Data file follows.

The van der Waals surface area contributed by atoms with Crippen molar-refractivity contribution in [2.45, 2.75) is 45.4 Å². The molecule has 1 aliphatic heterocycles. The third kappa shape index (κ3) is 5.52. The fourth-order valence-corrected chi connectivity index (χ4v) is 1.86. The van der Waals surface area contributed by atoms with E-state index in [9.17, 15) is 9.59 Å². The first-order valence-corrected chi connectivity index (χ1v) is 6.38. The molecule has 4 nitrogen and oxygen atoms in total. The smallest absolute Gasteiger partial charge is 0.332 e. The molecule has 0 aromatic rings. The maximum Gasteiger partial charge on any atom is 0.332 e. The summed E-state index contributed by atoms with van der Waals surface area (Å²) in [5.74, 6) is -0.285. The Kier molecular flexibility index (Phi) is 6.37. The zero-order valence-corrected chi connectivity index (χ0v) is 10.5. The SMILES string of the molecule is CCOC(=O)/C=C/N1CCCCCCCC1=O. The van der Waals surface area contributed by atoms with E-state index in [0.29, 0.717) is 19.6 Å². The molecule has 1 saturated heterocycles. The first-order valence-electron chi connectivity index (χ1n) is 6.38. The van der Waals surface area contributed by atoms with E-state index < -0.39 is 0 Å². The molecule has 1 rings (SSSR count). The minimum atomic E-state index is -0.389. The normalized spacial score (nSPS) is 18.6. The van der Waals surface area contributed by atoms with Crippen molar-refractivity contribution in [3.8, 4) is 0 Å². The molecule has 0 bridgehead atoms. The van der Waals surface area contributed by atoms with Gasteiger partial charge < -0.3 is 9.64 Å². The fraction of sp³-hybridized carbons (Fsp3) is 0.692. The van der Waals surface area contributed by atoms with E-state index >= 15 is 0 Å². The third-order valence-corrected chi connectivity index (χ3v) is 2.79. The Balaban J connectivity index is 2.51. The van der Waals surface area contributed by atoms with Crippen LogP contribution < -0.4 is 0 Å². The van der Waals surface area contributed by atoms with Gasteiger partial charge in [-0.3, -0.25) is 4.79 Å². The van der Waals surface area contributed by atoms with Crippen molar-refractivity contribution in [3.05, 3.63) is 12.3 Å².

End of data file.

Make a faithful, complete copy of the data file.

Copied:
The van der Waals surface area contributed by atoms with Crippen molar-refractivity contribution in [2.45, 2.75) is 45.4 Å². The molecule has 1 aliphatic heterocycles. The third kappa shape index (κ3) is 5.52. The fourth-order valence-corrected chi connectivity index (χ4v) is 1.86. The van der Waals surface area contributed by atoms with E-state index in [9.17, 15) is 9.59 Å². The first-order valence-corrected chi connectivity index (χ1v) is 6.38. The molecule has 4 nitrogen and oxygen atoms in total. The smallest absolute Gasteiger partial charge is 0.332 e. The molecule has 0 aromatic rings. The maximum Gasteiger partial charge on any atom is 0.332 e. The summed E-state index contributed by atoms with van der Waals surface area (Å²) in [5.74, 6) is -0.285. The Kier molecular flexibility index (Phi) is 6.37. The zero-order valence-corrected chi connectivity index (χ0v) is 10.5. The SMILES string of the molecule is CCOC(=O)/C=C/N1CCCCCCCC1=O. The van der Waals surface area contributed by atoms with E-state index in [0.29, 0.717) is 19.6 Å². The molecule has 1 saturated heterocycles. The first-order valence-electron chi connectivity index (χ1n) is 6.38. The van der Waals surface area contributed by atoms with E-state index < -0.39 is 0 Å². The molecule has 1 rings (SSSR count). The minimum atomic E-state index is -0.389. The normalized spacial score (nSPS) is 18.6. The van der Waals surface area contributed by atoms with Crippen molar-refractivity contribution in [3.8, 4) is 0 Å². The molecule has 0 bridgehead atoms. The van der Waals surface area contributed by atoms with Gasteiger partial charge < -0.3 is 9.64 Å². The fraction of sp³-hybridized carbons (Fsp3) is 0.692. The van der Waals surface area contributed by atoms with E-state index >= 15 is 0 Å². The third-order valence-corrected chi connectivity index (χ3v) is 2.79. The Balaban J connectivity index is 2.51. The van der Waals surface area contributed by atoms with Crippen LogP contribution < -0.4 is 0 Å². The van der Waals surface area contributed by atoms with Gasteiger partial charge in [-0.3, -0.25) is 4.79 Å². The van der Waals surface area contributed by atoms with Crippen molar-refractivity contribution in [3.05, 3.63) is 12.3 Å².